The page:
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EnterpriseDB: Block Structure
Oracle Tips by Burleson
 

SPL is a block-structured language.  You begin a block with the keyword BEGIN and you end your block with the keyword END.  From BEGIN to END is considered a single executable statement.  An executable statement ends with a semi-colon (;). 

Between the BEGIN and END, are executable commands (i.e. your program).  Executable commands also end with a semi-colon.  This section, between the BEGIN and END, is called the "executable section".

The most basic executable command that exists is the NULL command.  This command does nothing; it's a no-op.  Its primary use is in making my life easier when I show a simple example of an SPL block.  Below is such a block:

BEGIN
  NULL;
END;

This is the simplest SPL program you will ever see.  It will run but it does absolutely nothing.  I take that back.  It does make a great illustration.

A program is not much use without variables.  A variable is where you will store values from one step in your program to another.  Variables are also what you use to return values to calling programs.

Variables are declared in the DECLARE section of a SPL block.  The DECLARE comes before the executable section but is part of the overall executable statement.

DECLARE
BEGIN
  NULL;
END;

In this example, I did not declare any variables but I did include the declaration section.  This is a valid piece of code.  If you launch the SQL Terminal and run it, you will see that it executes and when it finishes, SQL Terminal displays the text:  SPL Procedure Successfully complete.  It displays that text even if the code executing is a function or a packaged procedure.

edb=# DECLARE
edb-# BEGIN
edb$#   NULL;
edb$# END;

SPL Procedure successfully complete

edb=#

SPL blocks can be nested.  That means that a block can exist within another block.  This is very powerful and is something you will come to expect.  After a while, you won't even think about it.

Below is a block of code with nested blocks three levels deep.

DECLARE
BEGIN
  BEGIN
    DECLARE
    BEGIN
      NULL;
    END;
  END;
END;

In this piece of code, notice that the first nested block does not contain a DECLARE but the second one does.  Also, notice that a block is considered an executable piece of code.  Only the inner most block needs the NULL command and that is because every block MUST contain at least one executable command.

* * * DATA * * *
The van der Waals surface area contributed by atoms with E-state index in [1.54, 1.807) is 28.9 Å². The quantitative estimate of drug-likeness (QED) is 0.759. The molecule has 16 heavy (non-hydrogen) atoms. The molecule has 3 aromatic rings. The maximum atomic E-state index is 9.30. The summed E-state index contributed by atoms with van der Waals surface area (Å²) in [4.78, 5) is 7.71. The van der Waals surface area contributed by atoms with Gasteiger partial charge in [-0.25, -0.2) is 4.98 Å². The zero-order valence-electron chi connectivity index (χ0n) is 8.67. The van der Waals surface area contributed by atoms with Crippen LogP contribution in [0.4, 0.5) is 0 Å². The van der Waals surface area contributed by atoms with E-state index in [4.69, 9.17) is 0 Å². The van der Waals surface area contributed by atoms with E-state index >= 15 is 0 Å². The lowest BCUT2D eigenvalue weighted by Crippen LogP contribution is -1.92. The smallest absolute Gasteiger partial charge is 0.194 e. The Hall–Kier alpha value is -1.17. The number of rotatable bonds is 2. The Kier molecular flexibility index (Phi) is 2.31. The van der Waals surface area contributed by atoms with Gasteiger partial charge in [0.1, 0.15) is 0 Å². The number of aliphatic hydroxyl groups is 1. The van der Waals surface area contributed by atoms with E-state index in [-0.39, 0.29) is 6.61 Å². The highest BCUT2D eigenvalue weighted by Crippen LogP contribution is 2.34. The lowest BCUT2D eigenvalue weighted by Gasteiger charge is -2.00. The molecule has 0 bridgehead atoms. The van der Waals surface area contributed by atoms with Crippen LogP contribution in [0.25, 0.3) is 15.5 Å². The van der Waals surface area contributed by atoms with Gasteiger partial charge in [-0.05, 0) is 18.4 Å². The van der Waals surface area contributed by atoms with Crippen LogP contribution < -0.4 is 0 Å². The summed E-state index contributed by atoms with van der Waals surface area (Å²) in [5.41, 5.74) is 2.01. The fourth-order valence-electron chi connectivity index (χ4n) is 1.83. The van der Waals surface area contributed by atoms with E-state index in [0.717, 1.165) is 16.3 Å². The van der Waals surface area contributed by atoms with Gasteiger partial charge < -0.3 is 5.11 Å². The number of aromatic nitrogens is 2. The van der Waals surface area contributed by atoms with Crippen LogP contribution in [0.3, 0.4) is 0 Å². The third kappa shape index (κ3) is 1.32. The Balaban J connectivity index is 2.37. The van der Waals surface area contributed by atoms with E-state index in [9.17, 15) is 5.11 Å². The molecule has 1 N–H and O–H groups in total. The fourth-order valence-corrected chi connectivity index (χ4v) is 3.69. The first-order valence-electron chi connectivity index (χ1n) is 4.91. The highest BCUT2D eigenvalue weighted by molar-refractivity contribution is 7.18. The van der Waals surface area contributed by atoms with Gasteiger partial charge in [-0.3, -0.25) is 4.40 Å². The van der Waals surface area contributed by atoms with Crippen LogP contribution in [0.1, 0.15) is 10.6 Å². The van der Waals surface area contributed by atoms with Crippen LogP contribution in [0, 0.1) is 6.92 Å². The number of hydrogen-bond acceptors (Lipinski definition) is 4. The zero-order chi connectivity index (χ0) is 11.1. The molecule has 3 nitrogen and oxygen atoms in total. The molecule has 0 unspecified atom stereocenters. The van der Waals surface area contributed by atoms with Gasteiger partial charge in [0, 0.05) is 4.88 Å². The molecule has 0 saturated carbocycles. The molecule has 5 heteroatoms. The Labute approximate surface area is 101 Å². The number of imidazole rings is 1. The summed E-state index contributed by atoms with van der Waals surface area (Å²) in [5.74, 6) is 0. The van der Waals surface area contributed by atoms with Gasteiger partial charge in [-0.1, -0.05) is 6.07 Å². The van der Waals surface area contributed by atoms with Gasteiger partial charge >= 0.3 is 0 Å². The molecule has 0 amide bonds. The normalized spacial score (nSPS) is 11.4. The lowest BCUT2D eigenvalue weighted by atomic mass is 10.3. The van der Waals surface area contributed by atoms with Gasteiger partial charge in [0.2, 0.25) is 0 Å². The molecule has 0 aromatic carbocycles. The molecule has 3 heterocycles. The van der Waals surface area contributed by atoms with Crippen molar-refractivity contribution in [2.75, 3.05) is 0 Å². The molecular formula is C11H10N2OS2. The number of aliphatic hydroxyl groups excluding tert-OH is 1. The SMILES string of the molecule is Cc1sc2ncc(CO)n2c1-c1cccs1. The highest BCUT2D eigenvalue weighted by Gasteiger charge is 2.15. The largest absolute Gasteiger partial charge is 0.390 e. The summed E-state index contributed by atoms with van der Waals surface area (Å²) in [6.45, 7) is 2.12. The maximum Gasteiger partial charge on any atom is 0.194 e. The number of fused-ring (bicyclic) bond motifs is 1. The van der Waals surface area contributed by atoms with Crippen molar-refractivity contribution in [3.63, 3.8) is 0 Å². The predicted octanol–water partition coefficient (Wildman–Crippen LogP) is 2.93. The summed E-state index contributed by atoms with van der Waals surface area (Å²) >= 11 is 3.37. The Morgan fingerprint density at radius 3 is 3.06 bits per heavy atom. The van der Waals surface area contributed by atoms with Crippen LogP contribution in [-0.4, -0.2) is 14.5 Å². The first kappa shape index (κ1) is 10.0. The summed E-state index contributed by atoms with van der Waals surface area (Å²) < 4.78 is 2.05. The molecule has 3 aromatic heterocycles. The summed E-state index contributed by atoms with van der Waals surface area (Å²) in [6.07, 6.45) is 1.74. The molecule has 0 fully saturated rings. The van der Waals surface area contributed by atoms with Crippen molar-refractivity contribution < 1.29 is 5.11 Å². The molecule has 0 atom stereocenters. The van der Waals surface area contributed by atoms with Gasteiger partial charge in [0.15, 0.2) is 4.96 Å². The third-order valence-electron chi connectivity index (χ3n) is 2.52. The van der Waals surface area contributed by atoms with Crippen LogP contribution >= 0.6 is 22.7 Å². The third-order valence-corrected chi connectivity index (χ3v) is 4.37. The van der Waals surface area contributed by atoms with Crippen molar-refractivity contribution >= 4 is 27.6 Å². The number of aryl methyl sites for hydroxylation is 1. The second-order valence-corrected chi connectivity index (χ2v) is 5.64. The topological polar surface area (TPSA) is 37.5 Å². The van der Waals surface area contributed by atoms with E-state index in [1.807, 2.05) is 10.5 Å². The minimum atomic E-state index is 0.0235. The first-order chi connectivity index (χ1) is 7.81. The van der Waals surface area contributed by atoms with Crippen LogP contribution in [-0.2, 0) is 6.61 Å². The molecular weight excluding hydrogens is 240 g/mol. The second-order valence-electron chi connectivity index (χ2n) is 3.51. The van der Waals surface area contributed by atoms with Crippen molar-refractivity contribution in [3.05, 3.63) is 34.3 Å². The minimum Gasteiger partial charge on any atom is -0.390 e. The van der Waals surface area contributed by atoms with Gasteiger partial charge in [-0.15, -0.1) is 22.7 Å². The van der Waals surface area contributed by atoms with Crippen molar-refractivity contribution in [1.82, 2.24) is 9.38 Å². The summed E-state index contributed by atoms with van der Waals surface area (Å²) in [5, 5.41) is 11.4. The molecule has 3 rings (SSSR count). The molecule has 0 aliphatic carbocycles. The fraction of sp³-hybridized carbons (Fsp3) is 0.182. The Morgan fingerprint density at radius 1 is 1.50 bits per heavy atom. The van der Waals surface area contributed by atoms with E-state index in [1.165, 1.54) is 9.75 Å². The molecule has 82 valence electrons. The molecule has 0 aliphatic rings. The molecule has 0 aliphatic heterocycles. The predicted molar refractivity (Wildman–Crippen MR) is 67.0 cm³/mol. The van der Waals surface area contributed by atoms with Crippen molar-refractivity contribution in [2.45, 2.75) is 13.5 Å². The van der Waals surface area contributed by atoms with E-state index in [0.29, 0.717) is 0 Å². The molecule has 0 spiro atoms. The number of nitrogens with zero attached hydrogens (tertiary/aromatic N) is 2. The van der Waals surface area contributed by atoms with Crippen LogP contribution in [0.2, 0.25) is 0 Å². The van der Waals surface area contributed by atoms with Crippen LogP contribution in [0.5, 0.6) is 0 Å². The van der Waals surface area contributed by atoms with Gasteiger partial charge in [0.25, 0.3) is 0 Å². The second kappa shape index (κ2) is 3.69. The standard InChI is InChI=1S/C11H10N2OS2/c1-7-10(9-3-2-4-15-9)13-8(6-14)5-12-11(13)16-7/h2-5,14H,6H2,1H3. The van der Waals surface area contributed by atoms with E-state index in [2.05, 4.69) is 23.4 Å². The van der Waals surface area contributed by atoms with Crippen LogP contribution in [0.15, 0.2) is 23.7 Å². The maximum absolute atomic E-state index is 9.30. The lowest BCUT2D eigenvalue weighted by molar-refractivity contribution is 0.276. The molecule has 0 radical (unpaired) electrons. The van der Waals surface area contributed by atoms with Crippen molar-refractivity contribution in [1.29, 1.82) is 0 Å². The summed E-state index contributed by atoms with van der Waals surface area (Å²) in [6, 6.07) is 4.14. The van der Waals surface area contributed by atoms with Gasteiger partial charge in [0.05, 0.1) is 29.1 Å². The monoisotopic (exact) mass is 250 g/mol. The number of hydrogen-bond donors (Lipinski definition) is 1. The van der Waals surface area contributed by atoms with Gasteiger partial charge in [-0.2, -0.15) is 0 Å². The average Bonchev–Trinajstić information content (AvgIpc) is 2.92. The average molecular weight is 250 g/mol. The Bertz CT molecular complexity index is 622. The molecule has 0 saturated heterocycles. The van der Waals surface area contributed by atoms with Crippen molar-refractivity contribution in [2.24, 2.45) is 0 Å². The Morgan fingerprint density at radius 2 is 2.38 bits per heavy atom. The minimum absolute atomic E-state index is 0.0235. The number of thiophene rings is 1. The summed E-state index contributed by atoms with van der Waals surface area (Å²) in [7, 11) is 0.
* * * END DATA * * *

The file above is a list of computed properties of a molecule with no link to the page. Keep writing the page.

The next, optional, part of the block structure is the exception section.  The exception section is where you will catch errors.  I know you will always write perfect code but sometimes you might want to throw an error and catch it just to prove you can.

The structure of an EXCEPTION is the EXCEPTION keyword followed by a set of WHEN clauses.  The EXCEPTION section is optional but if you have an EXCEPTION section, you must have at least one WHEN clause.  The WHEN clause is where you will catch specific errors.

BEGIN

  NULL;
EXCEPTION
  WHEN OTHERS THEN
    NULL;
END;

The EXCEPTION keyword comes last in a block, just before the END.  In addition to the WHEN clause, the exception section, like the executable section, requires at least one executable command.  In the case above, I used NULL.

You can use exceptions in nested blocks and in fact, you will do that regularly.  I will cover exception handling in detail below but if you want to execute a block of code but still ensure that your program continues running, you would put that code in a nested block.

DECLARE
BEGIN
  <some commands>
  .
  .
  .
  BEGIN
    SELECT <data>
  EXCEPTION
    WHEN NO_DATA_FOUND THEN
      NULL;
  END; 

  <some more commands>
  .
  .
  .
END;

In the case above, I want to execute a select statement and if I find no rows, I want to continue executing my program.  Without the nested block, my program would end when the NO_DATA_FOUND exception was raised by SPL.

Block Structure Review:

* The required keywords of a block are BEGIN and END

* The area between the BEGIN and END is called the executable section

* The optional DECLARE keyword identifies the declaration section of a block and is where you would define any variables to be used within that block

* The optional EXCEPTION keyword identifies the exception section of a block

* If the EXCEPTION keyword is used, it must contain at least one WHEN clause and each WHEN clause must contain at least one executable command

* Blocks can be nested within other blocks

* To continue processing after an exception, blocks should be nested and nested blocks should contain their own exception handlers.

 

             
This is an excerpt from the book "EnterpriseDB: The Definitive Reference" by Rampant TechPress.

  
 

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